We made this ultimate Camiguin travel guide flexible enough to fit three days, but feel free to extend your stay anytime! If your schedule is non-negotiable, though, you should be spending your last day on the island. Wind down, but still, end on a high note with a culture-and-food trip you’ll never forget.
Sights to see
In 1871, Mt. Vulcan shook Camiguin with an intense eruption that devastated several parts of the province. It destroyed the Guiob Church in Catarman and a community cemetery in the same municipality that now lies in the sea’s eerie depths. Today, what remains of these two sites are National Cultural Properties popular to both tourists and locals.
For tourists, the Guiob Church Ruins and Sunken Cemetery are sights to behold. Visiting these solemn spots give visitors a peek into Camiguin’s culture and history. Locals, on the other hand, treat these places as markers that commemorate these events.
Insider tip: You can actually snorkel at the Sunken Cemetery’s surrounding waters if you’re brave enough! You just have to pay the environmental fee and rental fee (for the gear). What lies underneath the waters? Remnants of the cemetery and colourful coral growth. It’s not as creepy as you think it would be.
A must-do for foodies and fashion-forward folks
Ready to shop? Head to Balai sa Baibai to see how Camiguin’s sea glass jewellery is made. It’s also a livelihood program that uplifts the women of Barangay Agoho in Mambajao. Don’t forget to buy a couple of necklaces for your family and friends, too!
As for food souvenirs, you can’t go wrong with the well-loved Pastel de Camiguin, a pastry usually filled with yema or sweet custard made of egg yolks, sugar, and milk. There are many other flavours too such as strawberry, ube, macapuno, and durian, among others.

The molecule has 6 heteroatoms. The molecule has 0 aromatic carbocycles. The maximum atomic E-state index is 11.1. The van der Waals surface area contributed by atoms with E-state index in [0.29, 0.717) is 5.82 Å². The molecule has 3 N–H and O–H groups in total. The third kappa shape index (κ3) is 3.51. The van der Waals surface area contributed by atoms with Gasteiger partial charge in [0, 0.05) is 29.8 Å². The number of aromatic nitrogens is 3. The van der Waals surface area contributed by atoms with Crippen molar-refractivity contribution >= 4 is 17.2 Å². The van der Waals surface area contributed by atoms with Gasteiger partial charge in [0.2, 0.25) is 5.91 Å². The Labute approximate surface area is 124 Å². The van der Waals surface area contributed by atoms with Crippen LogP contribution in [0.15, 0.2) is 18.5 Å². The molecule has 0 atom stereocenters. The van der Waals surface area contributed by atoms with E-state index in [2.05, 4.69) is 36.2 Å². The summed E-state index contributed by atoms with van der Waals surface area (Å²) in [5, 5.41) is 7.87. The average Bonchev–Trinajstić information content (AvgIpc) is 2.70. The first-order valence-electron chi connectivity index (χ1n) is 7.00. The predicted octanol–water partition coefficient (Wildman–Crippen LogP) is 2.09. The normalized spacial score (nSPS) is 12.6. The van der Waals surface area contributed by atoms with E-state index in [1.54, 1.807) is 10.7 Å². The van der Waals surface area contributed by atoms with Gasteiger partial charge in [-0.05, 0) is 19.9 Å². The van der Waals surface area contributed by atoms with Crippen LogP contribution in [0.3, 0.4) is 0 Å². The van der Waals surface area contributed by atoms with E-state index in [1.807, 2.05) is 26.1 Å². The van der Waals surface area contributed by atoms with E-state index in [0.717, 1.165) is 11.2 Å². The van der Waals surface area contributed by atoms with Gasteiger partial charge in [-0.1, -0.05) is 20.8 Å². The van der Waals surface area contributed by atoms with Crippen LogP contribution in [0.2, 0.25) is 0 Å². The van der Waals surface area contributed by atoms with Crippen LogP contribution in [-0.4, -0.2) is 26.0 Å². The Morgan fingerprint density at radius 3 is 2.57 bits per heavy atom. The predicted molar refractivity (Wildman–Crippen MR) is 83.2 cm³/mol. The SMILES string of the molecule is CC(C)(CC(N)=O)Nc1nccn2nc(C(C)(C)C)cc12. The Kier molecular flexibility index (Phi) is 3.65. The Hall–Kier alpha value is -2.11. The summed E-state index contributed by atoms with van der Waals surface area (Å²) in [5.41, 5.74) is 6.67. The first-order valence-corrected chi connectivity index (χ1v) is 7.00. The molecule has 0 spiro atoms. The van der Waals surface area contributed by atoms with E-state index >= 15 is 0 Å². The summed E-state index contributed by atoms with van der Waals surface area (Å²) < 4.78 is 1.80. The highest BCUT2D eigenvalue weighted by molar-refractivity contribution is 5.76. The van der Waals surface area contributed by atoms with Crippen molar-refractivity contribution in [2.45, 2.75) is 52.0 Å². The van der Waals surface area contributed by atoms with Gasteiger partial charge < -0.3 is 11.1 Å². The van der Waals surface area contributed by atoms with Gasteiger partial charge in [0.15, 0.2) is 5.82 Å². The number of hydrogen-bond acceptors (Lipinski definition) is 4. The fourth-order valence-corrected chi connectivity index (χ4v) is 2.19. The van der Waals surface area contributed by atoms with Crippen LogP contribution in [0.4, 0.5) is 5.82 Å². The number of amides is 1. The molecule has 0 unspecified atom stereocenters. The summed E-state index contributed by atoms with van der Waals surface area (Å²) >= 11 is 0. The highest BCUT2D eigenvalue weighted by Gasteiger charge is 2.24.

Insider tip: If you’re booking your Camiguin trip in October, why not stay during the Lanzones Festival? It’s held every third week of that month and reveres the sweet, juicy fruit that grows abundantly on the island. The lanzones fruit is also a major source of livelihood in the area.
Also read: 10 Best Festivals in the Philippines
The best joints for good eats
For hearty meals and delicacies that will have you missing Camiguin as soon as you leave, drop by:
- Guerrera Rice Paddy Villas and Restaurant – for, we daresay, the best Thai food in the country. Insider tip: As the name suggests, Guerrera also has villas for rent, so you might want to consider booking a stay with them. You won’t be disappointed — you’ll be surrounded by verdant paddy fields, perfect for a nature retreat!
- Hayahay Cafe – for snacks that are as healthy as they are Instagrammable.
- The Beehive Camiguin Driftwood Cafe – for good grub and a mini-tour that highlights the owner’s advocacy.
- J&A Fishpen Resort and Restaurant – for seafood cooked any way you like.
- Bahay Bakasyunan Sa Camiguin – for filling Filipino favourites you’ve been craving for.
- Camiguin Checkpoint – for times when you want to feast with the locals. Many of them come here when they want to eat out.
Insider tip: If you plan on visiting multiple sights and spots in a day and you didn’t rent a car, you can always hire a multicab (jeepney-like shuttles) to drive you around. Rates start at ₱1,700, but you can always ask the friendly locals if they know of better deals.
As we said, you’re always welcome to extend a day or two on The Island Born of Fire. With the number of spots in this ultimate Camiguin travel guide, we’re sure a longer stay will allow you to tarry a while and take in the beauty of the volcano island.
If you really can’t linger longer, you can always book another trip to this fascinating speck of a paradise. You don’t have to think twice now that direct flights to Camiguin are available year-round with SkyJet Airlines!
Brought to you by SkyJet Airlines.